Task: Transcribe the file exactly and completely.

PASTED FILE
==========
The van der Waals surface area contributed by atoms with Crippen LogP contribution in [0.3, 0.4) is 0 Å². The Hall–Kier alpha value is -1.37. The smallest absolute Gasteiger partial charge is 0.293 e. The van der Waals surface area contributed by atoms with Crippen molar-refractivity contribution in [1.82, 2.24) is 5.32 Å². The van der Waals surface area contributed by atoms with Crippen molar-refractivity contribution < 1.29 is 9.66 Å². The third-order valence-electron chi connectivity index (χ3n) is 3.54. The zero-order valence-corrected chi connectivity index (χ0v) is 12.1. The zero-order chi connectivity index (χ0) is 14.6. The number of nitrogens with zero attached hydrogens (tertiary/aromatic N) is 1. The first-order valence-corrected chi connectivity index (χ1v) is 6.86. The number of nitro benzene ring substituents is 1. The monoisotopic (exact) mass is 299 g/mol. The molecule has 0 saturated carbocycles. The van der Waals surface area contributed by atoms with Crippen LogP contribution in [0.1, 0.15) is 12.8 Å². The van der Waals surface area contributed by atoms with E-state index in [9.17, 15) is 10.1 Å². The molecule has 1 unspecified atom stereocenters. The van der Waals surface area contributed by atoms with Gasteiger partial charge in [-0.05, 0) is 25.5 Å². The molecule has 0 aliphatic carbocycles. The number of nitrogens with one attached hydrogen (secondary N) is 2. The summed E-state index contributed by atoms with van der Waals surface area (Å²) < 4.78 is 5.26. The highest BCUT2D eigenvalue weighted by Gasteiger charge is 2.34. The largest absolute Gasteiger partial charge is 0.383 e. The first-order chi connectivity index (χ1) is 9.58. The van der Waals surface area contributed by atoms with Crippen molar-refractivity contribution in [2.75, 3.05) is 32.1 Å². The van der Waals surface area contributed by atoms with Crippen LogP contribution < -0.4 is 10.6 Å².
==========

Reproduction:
The van der Waals surface area contributed by atoms with Crippen LogP contribution in [0.3, 0.4) is 0 Å². The Hall–Kier alpha value is -1.37. The smallest absolute Gasteiger partial charge is 0.293 e. The van der Waals surface area contributed by atoms with Crippen molar-refractivity contribution in [1.82, 2.24) is 5.32 Å². The van der Waals surface area contributed by atoms with Crippen molar-refractivity contribution < 1.29 is 9.66 Å². The third-order valence-electron chi connectivity index (χ3n) is 3.54. The zero-order valence-corrected chi connectivity index (χ0v) is 12.1. The zero-order chi connectivity index (χ0) is 14.6. The number of nitrogens with zero attached hydrogens (tertiary/aromatic N) is 1. The first-order valence-corrected chi connectivity index (χ1v) is 6.86. The number of nitro benzene ring substituents is 1. The monoisotopic (exact) mass is 299 g/mol. The molecule has 0 saturated carbocycles. The van der Waals surface area contributed by atoms with Crippen LogP contribution in [0.1, 0.15) is 12.8 Å². The van der Waals surface area contributed by atoms with E-state index in [9.17, 15) is 10.1 Å². The molecule has 1 unspecified atom stereocenters. The van der Waals surface area contributed by atoms with Gasteiger partial charge in [-0.05, 0) is 25.5 Å². The molecule has 0 aliphatic carbocycles. The number of nitrogens with one attached hydrogen (secondary N) is 2. The summed E-state index contributed by atoms with van der Waals surface area (Å²) < 4.78 is 5.26. The highest BCUT2D eigenvalue weighted by Gasteiger charge is 2.34. The largest absolute Gasteiger partial charge is 0.383 e. The first-order chi connectivity index (χ1) is 9.58. The van der Waals surface area contributed by atoms with Crippen molar-refractivity contribution in [2.75, 3.05) is 32.1 Å². The van der Waals surface area contributed by atoms with Crippen LogP contribution < -0.4 is 10.6 Å².